He starts with a picture of himself and the diocese,
"I stand before you as one of the most hopeful and hope-filled people in the Diocese of Dallas.
Take a moment and look around you. As you look around you will see why I am so hopeful. What you will see are leaders. This room is full of some of the best leaders in the Episcopal Church. I wish you could spend a week with me. If you could, you would spend time as I do with some of the best leaders of our diocese. You make me hopeful for our future.
If you were to spend a week with me, you would talk to a number of clergy from other dioceses, many wanting to come serve in the Diocese of Dallas. Every week I get a call from one or more priests who want to come here because they have heard of all the exciting things going on and what a positive place for ministry it is. We are truly spoiled here in the Diocese of Dallas because this is such a positive, innovative, and supportive diocese to be a part of."
Okay, I don't want any anonymous comments suggesting I move to Dallas (find out why at the bottom).
Later on, Michell+ touches on something else of interest to us in SC. Our diocese has been working to create Spanish language ministries and he notes the progress being made in the Diocese of Dallas. Experience with these congregations and the Spanish liturgy is a plus. Interestingly, they have an active Kenyan and Tanzanian congregation as well as a Korean congregation in the mix.
"• Funding Fr. Noe Mendez on a full-time basis at Holy Nativity, Plano
• St. Mary’s, Irving – Fr. JJ Bernal – from about 75 on a Sunday to about 300 in the Hispanic service; parish called him as rector
o Several families have been added to the non-Hispanic congregation
• St. Luke’s, Dallas – Aquilino Lara, a graduate of Instituto Teológico San Mateo had about 15-20 on a Sunday when he came to assist there less than a year ago; they
now are drawing 75 people per Sunday.
New Hope Church – Korean, meets at St. Andrew’s, Farmers Branch
• Fr. Augustine Lee – they have about thirty in that congregation, and they have a young man that is interested in pursuing holy orders.
Trinity, Dallas, on Hillcrest has over 150 Kenyans worshiping there weekly. They have recently added a worship service targeting Tanzanians. They are currently ministering to about 65 persons.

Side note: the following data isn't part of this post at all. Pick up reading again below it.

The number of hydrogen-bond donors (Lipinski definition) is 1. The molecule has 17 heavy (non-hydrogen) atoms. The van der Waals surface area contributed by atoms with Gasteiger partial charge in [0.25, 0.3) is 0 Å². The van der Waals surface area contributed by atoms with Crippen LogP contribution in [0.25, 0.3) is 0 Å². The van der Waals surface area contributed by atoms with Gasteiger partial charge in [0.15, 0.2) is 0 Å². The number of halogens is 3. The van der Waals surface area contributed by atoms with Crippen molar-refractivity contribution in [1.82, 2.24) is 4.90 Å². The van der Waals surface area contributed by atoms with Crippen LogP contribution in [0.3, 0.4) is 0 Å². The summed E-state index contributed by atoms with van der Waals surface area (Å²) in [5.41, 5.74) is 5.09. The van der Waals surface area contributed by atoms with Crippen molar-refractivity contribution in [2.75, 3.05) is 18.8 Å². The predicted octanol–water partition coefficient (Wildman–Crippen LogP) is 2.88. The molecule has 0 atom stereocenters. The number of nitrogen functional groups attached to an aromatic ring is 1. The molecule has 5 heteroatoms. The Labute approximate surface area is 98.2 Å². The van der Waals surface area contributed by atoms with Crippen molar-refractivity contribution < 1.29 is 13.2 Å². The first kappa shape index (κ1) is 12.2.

Ascension, Dallas, is sponsoring their first Sudanese Aspirant for Holy Orders – he is attending Seminary of the Southwest in Austin. He is one of the Lost Boys of Sudan."
And how diversified and improved is their discernment process?
"• We currently have 21 people in the discernment process.
• Nine are scheduled to graduate this coming spring.
o Five are under the age of thirty
o Seven are under the age of forty
o Four are pursuing the Diaconate
o 19 the priesthood
o 7 are women; 14 are men
• In addition, we have four candidates in the Titus Project for rural areas"
Hopefully they are more organized than our process.
Later in the Strategic Planning section he addresses my concern,
"• We have made streamlined the discernment process. As I mentioned above, over half of those in the discernment process are under the age of forty. Those in the discernment process will tell you that our discernment process is more supportive and less adversarial than it has seemed to be in years past."
And speaking of the strategic plan,
"• We have continued to plant churches. We have planted five churches and several new communities of faith, targeting Latinos, young adults, Koreans, and African Immigrants. Approximately ten percent of our average Sunday attendance is traceable to these new communities of faith.
• We are have increased the number of people going on short-term mission trips.
• We have been more intentionally involved in more and more local outreach. We are leaders in the City of Dallas Justice Revival.
• We are revising the way we do communications.
• All Saints Camp continues to be a place where leaders are developed and people deepened in their relationship with Christ.
Have we accomplished the goals we set for ourselves? No. Are more passionate about the gospel as a diocese? Yes. Have we made great strides? Yes. We are a remarkably different diocese than we were nearly nine years ago when we first embarked on our Strategic Plan. We are more mission oriented, more evangelistic, more strategic at every level."
and towards the finish,
"We have not been ritually stringent. Some prefer 'smells and bells,' others use guitars and drums. But the overarching character of our diocese is that we have a passion for the gospel and the apostolic faith, and the unity of the Church is of paramount importance. Apostolic faith and Catholic Unity. "
He appears to be committed to unity, and as Canon of the Ordinary, he has experience with the work of the diocese.
I have one reservation however, and that is, will he hold it against me that I can't stand the Dallas Cowboys?